At a time when you need safety and boundaries to heal and recover, these dynamics may be counterproductive because they induce more stress than comfort.

If this is your experience and you want to do something about it, your first step is to accept that you need a roadmap and an action plan to break free from helplessness and paralysis. Helplessness and paralysis cripple your immune system. You need support so you can step into an empowered and active mode and a mindset that will propel your ability to recover.

Your Beliefs Impacts Your Recovery from Illness!

Can Your Mindset Impact Your Ability to Recover From Illness?

Your Beliefs and Cancer Treatment Outcome.I have never seen someone’s health exceed their identity. Does that make sense?

This means that your mental programming, mindset, and beliefs directly influence your experience and, therefore, your ability to recover! For those facing cancer, this is a message worth hearing.

Replacing “faulty” mental programming and “distorted” beliefs with a healthier set of beliefs that supports the body’s campaign for recovery is essential. Because your mindset impacts your ability to recover from illness, it is your first line of defense. Building a stronger mental and emotional defense is what I help people do every day in my office. Whether you know it or not, beliefs can often become self-fulfilling prophecies.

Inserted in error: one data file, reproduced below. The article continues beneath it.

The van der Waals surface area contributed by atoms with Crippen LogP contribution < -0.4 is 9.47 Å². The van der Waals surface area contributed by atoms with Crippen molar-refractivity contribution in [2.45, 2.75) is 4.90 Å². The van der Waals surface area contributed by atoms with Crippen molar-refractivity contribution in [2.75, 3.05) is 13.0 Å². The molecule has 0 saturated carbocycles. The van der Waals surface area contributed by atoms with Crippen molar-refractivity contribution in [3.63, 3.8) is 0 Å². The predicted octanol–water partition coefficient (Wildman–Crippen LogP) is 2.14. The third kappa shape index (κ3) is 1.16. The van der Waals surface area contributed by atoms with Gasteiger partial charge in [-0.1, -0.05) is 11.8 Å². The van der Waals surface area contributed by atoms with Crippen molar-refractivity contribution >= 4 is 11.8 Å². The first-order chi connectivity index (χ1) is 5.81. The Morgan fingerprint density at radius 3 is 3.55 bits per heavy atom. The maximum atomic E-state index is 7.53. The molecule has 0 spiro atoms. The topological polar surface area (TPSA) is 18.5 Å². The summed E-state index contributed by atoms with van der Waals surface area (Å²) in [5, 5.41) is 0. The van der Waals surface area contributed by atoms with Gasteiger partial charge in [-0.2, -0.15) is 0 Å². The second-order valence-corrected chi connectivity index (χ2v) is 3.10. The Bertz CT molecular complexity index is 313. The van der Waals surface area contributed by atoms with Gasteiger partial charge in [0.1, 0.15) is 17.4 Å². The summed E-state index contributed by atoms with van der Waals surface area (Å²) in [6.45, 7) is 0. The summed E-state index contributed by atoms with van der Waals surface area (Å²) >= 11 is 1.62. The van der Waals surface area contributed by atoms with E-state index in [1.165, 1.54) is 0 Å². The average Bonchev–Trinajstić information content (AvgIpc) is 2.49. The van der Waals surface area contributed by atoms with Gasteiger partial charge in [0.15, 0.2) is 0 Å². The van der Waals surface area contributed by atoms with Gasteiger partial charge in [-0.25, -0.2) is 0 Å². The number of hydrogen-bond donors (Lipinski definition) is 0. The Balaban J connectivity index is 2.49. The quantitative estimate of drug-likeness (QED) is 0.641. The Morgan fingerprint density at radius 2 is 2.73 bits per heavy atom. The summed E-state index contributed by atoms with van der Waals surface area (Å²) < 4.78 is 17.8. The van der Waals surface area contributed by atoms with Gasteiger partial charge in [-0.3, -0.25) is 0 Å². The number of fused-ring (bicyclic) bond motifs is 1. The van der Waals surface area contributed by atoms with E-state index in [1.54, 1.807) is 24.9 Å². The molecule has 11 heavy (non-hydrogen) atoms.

Your Beliefs About Treatment

If you believe treatment is difficult or dangerous or see yourself as a victim identity, you will likely experience more fear, stress, and negativity. Unbeknown to you, your brain will initiate the biology associated with the state of emergency we know as the fight-or-flight state. It will be more challenging for your body to benefit from the medicine. As such, treatment becomes all those things you believed it to be.

The opposite of this is also true, and this is good news. If you believe treatment is supportive, healing, and helpful, or you see yourself as an empowered and active part of the solution, you will feel more in control and more resilient, and so will your biology. Even your quality of life will improve, and you will experience fewer complications.

Your state of mind is the greatest ally in your recovery journey. And this is the bottom line; unless your subconscious beliefs align with your conscious desire to heal, you are, in effect, working against yourself, rendering any treatment less effective.

It doesn’t have to be this way, though. Regardless of where you are along your treatment cycle, you can do plenty to change your experience.

If you want to find out more, CLICK HERE to set up a time for us to speak. It’s free and to the point and absolutely worth your time.